Art historian, academic and Haverford College president Daniel H. Weiss, who boasts a PhD, a Yale MBA and a birthplace of Newark, NJ, was today named the next President of the Metropolitan Museum of Art.
He succeeds the well-regarded, elegant Emily Rafferty, who will retire from the Met at month’s end after 10 years in the post, and nearly 40 at the institution.
The new president’s hiring continues the top management change-of-the-guard that has followed Philippe de Montebello’s retirement from the institution in 2008 after about 30 years; the institution’s public affairs czar Harold Holzer earlier this year announced his plans to retire after more than two decades. There have been several other departures of long-standing Met insiders.
Mr. Weiss, 57, who was formally elected to the Museum presidency at today’s meeting of the Board of Trustees, was chosen—despite no museum-management experience—after an extensive national search. He will assume his new post at the Met this summer. At Haverford since 2013, he becomes the president with the shortest tenure in the school’s history.
In a statement, Museum Chairman Daniel Brodsky praised “Dan’s proven record in managing areas essential to making large institutions run smoothly—including his especially strong commitment to staff development and academic excellence.”
According to the Met’s statement, his credentials include running, at the very start of his career, the museum shops at the John F. Kennedy Center for the Performing Arts in Washington, later working at Booz, Allen & Hamilton and rising rapidly through the ranks of professorship at Johns Hopkins, eventually becoming dean of its School of Arts and Sciences. He then served as president of Lafayette College for eight years.
“We are delighted to welcome Dan Weiss as the Met’s new President,” said Director Tom Campbell. “Dan’s experience is a rare combination of academic accomplishment in art history and vast management experience in a variety of complex institutions. He will be an ideal partner to help us achieve our ambitious goals for the Met over the next decade.”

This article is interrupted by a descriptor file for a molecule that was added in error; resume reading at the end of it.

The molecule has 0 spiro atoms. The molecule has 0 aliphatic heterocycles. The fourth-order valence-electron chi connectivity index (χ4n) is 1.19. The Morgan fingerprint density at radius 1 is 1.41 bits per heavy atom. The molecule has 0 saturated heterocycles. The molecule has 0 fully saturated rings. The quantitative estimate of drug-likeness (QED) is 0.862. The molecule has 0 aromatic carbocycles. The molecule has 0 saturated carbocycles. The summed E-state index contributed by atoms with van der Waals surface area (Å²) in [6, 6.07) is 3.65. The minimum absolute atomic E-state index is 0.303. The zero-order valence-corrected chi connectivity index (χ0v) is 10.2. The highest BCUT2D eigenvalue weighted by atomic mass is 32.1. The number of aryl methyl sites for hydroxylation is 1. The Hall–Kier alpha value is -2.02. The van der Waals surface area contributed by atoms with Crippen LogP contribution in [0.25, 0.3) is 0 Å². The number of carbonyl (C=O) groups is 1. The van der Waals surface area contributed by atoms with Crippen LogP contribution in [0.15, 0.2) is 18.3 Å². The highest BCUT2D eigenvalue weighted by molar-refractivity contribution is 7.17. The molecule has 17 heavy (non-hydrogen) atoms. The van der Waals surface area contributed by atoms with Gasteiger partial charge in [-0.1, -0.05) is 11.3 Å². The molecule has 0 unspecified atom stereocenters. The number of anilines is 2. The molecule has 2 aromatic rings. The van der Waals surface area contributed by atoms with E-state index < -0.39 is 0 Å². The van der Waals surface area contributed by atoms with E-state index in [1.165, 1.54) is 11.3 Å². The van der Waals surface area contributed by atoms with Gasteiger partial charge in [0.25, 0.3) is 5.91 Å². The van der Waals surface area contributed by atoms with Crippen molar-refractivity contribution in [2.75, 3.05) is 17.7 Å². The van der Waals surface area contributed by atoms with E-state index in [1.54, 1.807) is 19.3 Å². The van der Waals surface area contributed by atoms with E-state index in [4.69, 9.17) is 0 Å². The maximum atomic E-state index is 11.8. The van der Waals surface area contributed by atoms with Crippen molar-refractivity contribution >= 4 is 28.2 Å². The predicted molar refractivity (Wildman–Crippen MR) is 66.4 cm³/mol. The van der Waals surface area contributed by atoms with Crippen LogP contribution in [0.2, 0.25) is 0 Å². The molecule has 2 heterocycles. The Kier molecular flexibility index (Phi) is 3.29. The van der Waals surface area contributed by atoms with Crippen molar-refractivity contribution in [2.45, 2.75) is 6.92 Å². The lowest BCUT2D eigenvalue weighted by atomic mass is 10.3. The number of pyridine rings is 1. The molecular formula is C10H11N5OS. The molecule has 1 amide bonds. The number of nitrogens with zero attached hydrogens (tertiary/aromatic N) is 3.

Commented Dr. Weiss: “I look forward to working closely with Tom Campbell and my new colleagues as we implement the new strategic plan, open the Breuer building, and develop exciting new programs in the years ahead.”
Traditionally, a museum presidency has a significant element of fund-raising to it, but that went largely unmentioned and, indeed, the job may be re-conceptualized.
The Met noted: “As President, he will have direct leadership responsibility for all day-to-day operations of the institution, and will oversee 1,500 employees in all areas of museum administration: facilities and construction, development and membership, finance and investments, information technology, legal affairs, visitor services, human resources, marketing and external relations, merchandising (the Met shops), and government relations. The Museum currently has more than 2,200 full- and part-time employees overall, an operating budget of more than $300 million, and an endowment of approximately $3 billion. Last year, the Museum attracted 6.2 million visitors to its main building and The Cloisters, and more than 40 million visits to its website.”
Mr. Weiss was born in Newark, and raised on Long Island. He earned his B.A. at George Washington University in 1979; his M.A. in Medieval and Modern Art from Johns Hopkins University; his M.B.A. from the Yale School of Management in 1985; and in 1992 his Ph.D. from Hopkins.
As an art historian, his areas of specialty appear to be medieval art, the crusades and the Byzantine Age.